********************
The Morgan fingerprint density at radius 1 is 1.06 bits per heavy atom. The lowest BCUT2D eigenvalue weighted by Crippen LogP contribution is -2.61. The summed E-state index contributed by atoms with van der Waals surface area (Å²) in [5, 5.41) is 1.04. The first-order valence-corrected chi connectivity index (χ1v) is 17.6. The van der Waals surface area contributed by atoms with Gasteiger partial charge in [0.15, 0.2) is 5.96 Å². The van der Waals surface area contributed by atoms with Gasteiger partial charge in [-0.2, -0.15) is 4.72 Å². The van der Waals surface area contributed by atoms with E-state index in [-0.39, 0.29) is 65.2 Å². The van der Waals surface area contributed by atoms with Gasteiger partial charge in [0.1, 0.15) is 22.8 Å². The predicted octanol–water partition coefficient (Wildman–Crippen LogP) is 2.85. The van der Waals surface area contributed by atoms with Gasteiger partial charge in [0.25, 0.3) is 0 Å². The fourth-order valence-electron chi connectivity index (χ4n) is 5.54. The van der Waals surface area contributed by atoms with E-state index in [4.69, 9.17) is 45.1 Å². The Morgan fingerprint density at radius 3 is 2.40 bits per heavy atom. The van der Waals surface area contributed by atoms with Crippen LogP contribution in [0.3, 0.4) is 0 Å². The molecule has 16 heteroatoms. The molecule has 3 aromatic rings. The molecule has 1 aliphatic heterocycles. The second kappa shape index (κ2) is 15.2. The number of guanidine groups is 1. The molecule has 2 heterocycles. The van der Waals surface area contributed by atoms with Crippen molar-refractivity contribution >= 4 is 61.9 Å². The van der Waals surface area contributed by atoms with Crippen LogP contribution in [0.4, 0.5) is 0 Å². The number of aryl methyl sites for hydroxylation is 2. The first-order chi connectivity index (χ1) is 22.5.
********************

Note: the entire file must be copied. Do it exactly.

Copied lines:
The Morgan fingerprint density at radius 1 is 1.06 bits per heavy atom. The lowest BCUT2D eigenvalue weighted by Crippen LogP contribution is -2.61. The summed E-state index contributed by atoms with van der Waals surface area (Å²) in [5, 5.41) is 1.04. The first-order valence-corrected chi connectivity index (χ1v) is 17.6. The van der Waals surface area contributed by atoms with Gasteiger partial charge in [0.15, 0.2) is 5.96 Å². The van der Waals surface area contributed by atoms with Gasteiger partial charge in [-0.2, -0.15) is 4.72 Å². The van der Waals surface area contributed by atoms with E-state index in [-0.39, 0.29) is 65.2 Å². The van der Waals surface area contributed by atoms with Gasteiger partial charge in [0.1, 0.15) is 22.8 Å². The predicted octanol–water partition coefficient (Wildman–Crippen LogP) is 2.85. The van der Waals surface area contributed by atoms with Gasteiger partial charge in [0.25, 0.3) is 0 Å². The fourth-order valence-electron chi connectivity index (χ4n) is 5.54. The van der Waals surface area contributed by atoms with E-state index in [4.69, 9.17) is 45.1 Å². The Morgan fingerprint density at radius 3 is 2.40 bits per heavy atom. The van der Waals surface area contributed by atoms with Crippen LogP contribution in [0.3, 0.4) is 0 Å². The molecule has 16 heteroatoms. The molecule has 3 aromatic rings. The molecule has 1 aliphatic heterocycles. The second kappa shape index (κ2) is 15.2. The number of guanidine groups is 1. The molecule has 2 heterocycles. The van der Waals surface area contributed by atoms with Crippen molar-refractivity contribution >= 4 is 61.9 Å². The van der Waals surface area contributed by atoms with Crippen LogP contribution in [0.4, 0.5) is 0 Å². The number of aryl methyl sites for hydroxylation is 2. The first-order chi connectivity index (χ1) is 22.5.